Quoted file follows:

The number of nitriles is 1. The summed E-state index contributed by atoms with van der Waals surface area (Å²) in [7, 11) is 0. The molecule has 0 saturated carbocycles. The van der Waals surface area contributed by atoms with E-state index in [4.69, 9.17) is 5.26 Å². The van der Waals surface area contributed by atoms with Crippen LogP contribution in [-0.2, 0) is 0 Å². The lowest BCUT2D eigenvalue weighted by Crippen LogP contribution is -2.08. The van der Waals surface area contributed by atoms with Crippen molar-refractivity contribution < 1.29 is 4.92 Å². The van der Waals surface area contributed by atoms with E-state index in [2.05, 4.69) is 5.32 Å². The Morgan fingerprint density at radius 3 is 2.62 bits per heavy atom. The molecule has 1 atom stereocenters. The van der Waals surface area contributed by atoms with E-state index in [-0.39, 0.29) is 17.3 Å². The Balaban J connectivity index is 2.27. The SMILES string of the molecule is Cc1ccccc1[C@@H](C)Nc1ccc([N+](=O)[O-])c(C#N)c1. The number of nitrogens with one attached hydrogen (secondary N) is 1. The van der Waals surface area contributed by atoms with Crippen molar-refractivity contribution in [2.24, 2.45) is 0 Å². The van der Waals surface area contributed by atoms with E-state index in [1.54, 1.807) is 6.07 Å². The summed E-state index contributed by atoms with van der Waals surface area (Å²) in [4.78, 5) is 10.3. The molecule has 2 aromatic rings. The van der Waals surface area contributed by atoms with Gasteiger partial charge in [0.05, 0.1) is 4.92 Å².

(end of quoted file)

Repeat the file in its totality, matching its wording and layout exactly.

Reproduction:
The number of nitriles is 1. The summed E-state index contributed by atoms with van der Waals surface area (Å²) in [7, 11) is 0. The molecule has 0 saturated carbocycles. The van der Waals surface area contributed by atoms with E-state index in [4.69, 9.17) is 5.26 Å². The van der Waals surface area contributed by atoms with Crippen LogP contribution in [-0.2, 0) is 0 Å². The lowest BCUT2D eigenvalue weighted by Crippen LogP contribution is -2.08. The van der Waals surface area contributed by atoms with Crippen molar-refractivity contribution < 1.29 is 4.92 Å². The van der Waals surface area contributed by atoms with E-state index in [2.05, 4.69) is 5.32 Å². The Morgan fingerprint density at radius 3 is 2.62 bits per heavy atom. The molecule has 1 atom stereocenters. The van der Waals surface area contributed by atoms with E-state index in [-0.39, 0.29) is 17.3 Å². The Balaban J connectivity index is 2.27. The SMILES string of the molecule is Cc1ccccc1[C@@H](C)Nc1ccc([N+](=O)[O-])c(C#N)c1. The number of nitrogens with one attached hydrogen (secondary N) is 1. The van der Waals surface area contributed by atoms with Crippen molar-refractivity contribution in [2.24, 2.45) is 0 Å². The van der Waals surface area contributed by atoms with E-state index in [1.54, 1.807) is 6.07 Å². The summed E-state index contributed by atoms with van der Waals surface area (Å²) in [4.78, 5) is 10.3. The molecule has 2 aromatic rings. The van der Waals surface area contributed by atoms with Gasteiger partial charge in [0.05, 0.1) is 4.92 Å².